A number of really good actors have played The Caped Crusader over the years.  Some pulled it off, some did it brilliantly and some fell way short.  Few actors have been able to pull off the duality needed for the role; having to play Bruce Wayne and Batman as totally different characters.  In this new reader poll I’m asking you, the readers, who’s the better Batman?

Adam West – We all remember Adam West from our childhood as he brought Batman off the pages of the comic books and into the spotlight of prime time television.  West’s portrayal was a campy, almost satirical version of Batman that even though seen today as silly, was for some our first memories of the comic legend.  He brought a smooth, James Bond quality as Bruce Wayne that could almost pass today.  Supported by an equally campy Boy Wonder (Burt Ward) and a host of guest stars making up the rouges gallery, Adam West donned the cowl from 1966 to 1968 and one feature film.  West also provided the voice for Batman in later incarnations of the Super Friends and a Filmation animated series.

Michael Keaton – In 1989, director Tim Burton brought us his vision of Batman for the first time to the big screen.  In a somewhat surprising move, comedian Michael Keaton was chosen for the role of Batman.  To the surprise of everyone, Keaton pulled it off with a convincing portrayal of both Bruce Wayne and Batman.  With Jack Nicholson who got top billing in the film as The Joker, the movie was an overnight success, but lacked a certain chemistry that could have made it better.  There was very little interaction between Joker and Batman that could have made all the difference.  Keaton put on the cowl again for the sequel Batman Returns in 1992, but hung up his cape after.

Val Kilmer – Director Joel Schumacher took over the Batman movie franchise which led to 1995’s Batman Forever.  This time a more seasoned dramatic actor was chosen for the role of Batman, Val Kilmer.  Val brought a vulnerable quality to Bruce Wayne but made a much better Batman than his predecessor.  This installment introduced Robin (Chris O’Donnell) to the series and the two played well off each other.  With Jim Carrey, Tommy Lee Jones and Nichol Kidman co-starring, Kilmer’s performance was over shadowed by colorful imagery and over the top performances.  Kilmer would not return for a sequel.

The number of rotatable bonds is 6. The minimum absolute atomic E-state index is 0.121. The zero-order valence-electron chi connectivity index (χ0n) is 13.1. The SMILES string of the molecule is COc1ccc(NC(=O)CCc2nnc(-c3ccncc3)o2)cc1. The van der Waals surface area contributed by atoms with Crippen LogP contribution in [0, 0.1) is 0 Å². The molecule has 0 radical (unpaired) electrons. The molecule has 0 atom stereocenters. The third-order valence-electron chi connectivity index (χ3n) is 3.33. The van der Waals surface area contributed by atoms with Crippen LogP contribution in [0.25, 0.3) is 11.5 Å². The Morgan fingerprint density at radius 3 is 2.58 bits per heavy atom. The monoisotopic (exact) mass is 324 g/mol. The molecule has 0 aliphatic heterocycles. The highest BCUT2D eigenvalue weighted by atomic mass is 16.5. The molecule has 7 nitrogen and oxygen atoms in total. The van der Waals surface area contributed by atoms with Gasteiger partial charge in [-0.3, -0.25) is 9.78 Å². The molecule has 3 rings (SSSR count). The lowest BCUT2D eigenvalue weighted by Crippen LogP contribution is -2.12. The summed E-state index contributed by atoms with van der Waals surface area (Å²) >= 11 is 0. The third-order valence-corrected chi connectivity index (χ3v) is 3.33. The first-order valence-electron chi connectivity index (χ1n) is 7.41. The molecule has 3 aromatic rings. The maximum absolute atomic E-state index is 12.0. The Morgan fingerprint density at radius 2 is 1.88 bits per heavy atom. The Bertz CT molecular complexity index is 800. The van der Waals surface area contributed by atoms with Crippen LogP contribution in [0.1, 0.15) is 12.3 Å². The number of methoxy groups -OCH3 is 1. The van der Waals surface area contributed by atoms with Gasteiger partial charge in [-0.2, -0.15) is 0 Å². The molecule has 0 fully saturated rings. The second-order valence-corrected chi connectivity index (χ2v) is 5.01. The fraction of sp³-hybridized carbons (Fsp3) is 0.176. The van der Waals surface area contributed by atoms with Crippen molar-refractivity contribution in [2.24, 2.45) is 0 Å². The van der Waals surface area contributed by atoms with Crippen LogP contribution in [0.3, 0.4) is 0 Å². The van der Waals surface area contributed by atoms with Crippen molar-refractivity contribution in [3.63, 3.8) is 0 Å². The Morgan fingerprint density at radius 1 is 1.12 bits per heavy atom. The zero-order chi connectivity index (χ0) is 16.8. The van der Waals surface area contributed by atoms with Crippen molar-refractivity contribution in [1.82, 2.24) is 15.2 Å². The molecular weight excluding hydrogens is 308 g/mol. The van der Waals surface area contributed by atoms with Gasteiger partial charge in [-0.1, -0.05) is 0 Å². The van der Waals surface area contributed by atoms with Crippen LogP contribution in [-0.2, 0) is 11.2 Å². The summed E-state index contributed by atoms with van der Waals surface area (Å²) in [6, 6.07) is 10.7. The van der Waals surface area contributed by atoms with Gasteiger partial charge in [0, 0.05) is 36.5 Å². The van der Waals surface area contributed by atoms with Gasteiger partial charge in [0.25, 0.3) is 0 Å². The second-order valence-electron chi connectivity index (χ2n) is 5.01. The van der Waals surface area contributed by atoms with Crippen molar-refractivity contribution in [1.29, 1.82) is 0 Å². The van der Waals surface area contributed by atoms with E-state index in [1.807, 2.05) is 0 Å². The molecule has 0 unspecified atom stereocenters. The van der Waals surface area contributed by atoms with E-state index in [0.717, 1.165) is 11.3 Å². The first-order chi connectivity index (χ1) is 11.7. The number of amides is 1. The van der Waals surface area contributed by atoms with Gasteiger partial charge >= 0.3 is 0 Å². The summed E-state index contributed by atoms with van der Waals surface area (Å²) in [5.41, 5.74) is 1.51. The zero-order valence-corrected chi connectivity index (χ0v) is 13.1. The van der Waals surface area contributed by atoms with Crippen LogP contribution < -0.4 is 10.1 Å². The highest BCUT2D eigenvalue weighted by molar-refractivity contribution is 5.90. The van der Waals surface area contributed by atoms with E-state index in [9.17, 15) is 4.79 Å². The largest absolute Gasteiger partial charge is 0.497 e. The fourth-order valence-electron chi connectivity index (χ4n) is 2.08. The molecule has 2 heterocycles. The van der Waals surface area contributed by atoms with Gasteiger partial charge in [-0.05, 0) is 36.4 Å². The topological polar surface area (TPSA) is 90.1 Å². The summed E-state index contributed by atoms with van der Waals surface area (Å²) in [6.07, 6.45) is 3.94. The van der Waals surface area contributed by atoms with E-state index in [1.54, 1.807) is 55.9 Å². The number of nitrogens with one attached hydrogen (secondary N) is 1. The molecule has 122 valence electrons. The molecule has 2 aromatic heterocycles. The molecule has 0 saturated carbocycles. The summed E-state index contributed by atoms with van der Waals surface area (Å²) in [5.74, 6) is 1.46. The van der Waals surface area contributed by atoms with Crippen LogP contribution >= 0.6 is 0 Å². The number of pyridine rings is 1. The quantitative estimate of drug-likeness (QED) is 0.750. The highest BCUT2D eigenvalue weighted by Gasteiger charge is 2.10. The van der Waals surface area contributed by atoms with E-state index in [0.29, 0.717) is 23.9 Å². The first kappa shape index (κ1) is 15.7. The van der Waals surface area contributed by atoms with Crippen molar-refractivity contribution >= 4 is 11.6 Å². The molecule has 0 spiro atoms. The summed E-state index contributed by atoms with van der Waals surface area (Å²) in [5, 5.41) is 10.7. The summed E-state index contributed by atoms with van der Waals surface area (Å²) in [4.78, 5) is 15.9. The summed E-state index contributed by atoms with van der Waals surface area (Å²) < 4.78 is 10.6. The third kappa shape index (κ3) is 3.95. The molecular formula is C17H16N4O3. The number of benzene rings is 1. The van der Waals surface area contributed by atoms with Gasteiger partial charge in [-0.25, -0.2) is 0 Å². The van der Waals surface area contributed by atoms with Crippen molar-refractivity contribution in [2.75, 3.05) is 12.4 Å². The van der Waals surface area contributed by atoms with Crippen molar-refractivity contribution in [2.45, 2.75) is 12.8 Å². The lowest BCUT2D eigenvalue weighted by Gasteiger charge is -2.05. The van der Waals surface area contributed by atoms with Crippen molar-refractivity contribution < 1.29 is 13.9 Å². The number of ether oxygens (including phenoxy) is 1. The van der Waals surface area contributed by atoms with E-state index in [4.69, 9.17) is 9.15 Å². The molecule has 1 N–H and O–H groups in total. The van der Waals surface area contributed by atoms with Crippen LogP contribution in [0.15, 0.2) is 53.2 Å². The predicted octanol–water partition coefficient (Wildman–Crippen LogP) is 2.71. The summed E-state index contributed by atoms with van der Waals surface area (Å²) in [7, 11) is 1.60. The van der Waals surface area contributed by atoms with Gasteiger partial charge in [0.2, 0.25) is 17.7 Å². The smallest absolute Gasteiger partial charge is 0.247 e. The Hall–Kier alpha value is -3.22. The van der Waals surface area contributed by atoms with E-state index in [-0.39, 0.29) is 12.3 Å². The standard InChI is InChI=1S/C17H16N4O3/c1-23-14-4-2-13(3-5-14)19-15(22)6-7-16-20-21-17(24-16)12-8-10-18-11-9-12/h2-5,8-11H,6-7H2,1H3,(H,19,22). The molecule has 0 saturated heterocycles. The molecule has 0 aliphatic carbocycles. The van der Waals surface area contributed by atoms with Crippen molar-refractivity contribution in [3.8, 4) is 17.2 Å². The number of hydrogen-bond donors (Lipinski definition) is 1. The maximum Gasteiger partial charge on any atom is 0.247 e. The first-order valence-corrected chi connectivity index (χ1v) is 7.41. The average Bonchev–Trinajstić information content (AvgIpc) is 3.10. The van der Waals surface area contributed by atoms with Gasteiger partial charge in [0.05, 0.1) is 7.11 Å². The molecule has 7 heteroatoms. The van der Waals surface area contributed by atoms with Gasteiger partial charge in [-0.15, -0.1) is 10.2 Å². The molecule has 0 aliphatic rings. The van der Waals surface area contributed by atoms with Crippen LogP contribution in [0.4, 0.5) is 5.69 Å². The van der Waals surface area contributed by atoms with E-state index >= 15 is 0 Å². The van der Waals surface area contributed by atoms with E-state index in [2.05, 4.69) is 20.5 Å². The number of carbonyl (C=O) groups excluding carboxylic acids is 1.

George Clooney – Probably one of the most unfortunate movies ever made, Batman & Robin in 1997 was hyped for months with the casting of Arnold Schwarzenegger as Mr. Freeze and the introduction of a new Bat-brat in the form of Alicia Silverstone as Batgirl.  Clooney’s performance as Batman was the only bright point of the entire film.  In spite of all the film’s shortcomings, he was able to pull off a convincing performance as Bruce Wayne and Batman.  Riddled with ridiculous dialogue, over the top performances and campy humor that made me long for West and Ward, the franchise was certainly in trouble and the movie was a flop.  Clooney took personal responsibility for killing the franchise and it looked like we would not see the bat signal shine in the sky for some time.

Christian Bale – To pull the bat from the fire, director Christopher Nolan brought a fresh approach to the Batman franchise with a total re-imaging.  In 2005, Batman Begins gave new life to The Caped Crusader as it told the origin of the character in full dramatic detail.  Bale gives a brilliant performance of the troubled young Bruce Wayne who avenges his parents’ murder by creating the incorruptible alter-ego of Batman.  The story leads you through Bruce’s tragic childhood, to training with a secluded band of ninja assassins, to the transformation into Gotham City’s Dark Knight.  This was by far the best of the series, led by an all-star cast of actors who along with Bale gave it a sense of believability that the other films lacked.  Bale would return again in the extremely successful sequel The Dark Knight and a third installment soon to go into production.

Kevin Conroy – In 1992, Warner Bros. redefined the animated series for the next decade.  Based somewhat on the Tim Burton style, Batman The Animated Series premiered in a prime time Sunday night slot.  Although it was directed at kids, the series was a success to adult fans and critics.  Kevin Conroy was cast to voice the character of Batman/Bruce Wayne.  His portrayal quickly became the standard by which all other Batman performances were and will be compared to for some time to come.  Conroy would continue to provide his unique and unmistakable voice through two incarnations of the Batman series, Batman Beyond, Justice League, Justice League Unlimited and seven animated feature length movies.

So there you have it.  Now you decide who’s the best Batman.  Will it be West, Keaton, Kilmer, Clooney, Bale or Conroy?  The results will be posted in the 10/14 edition of The Word.  Same bat time, same bat channel.

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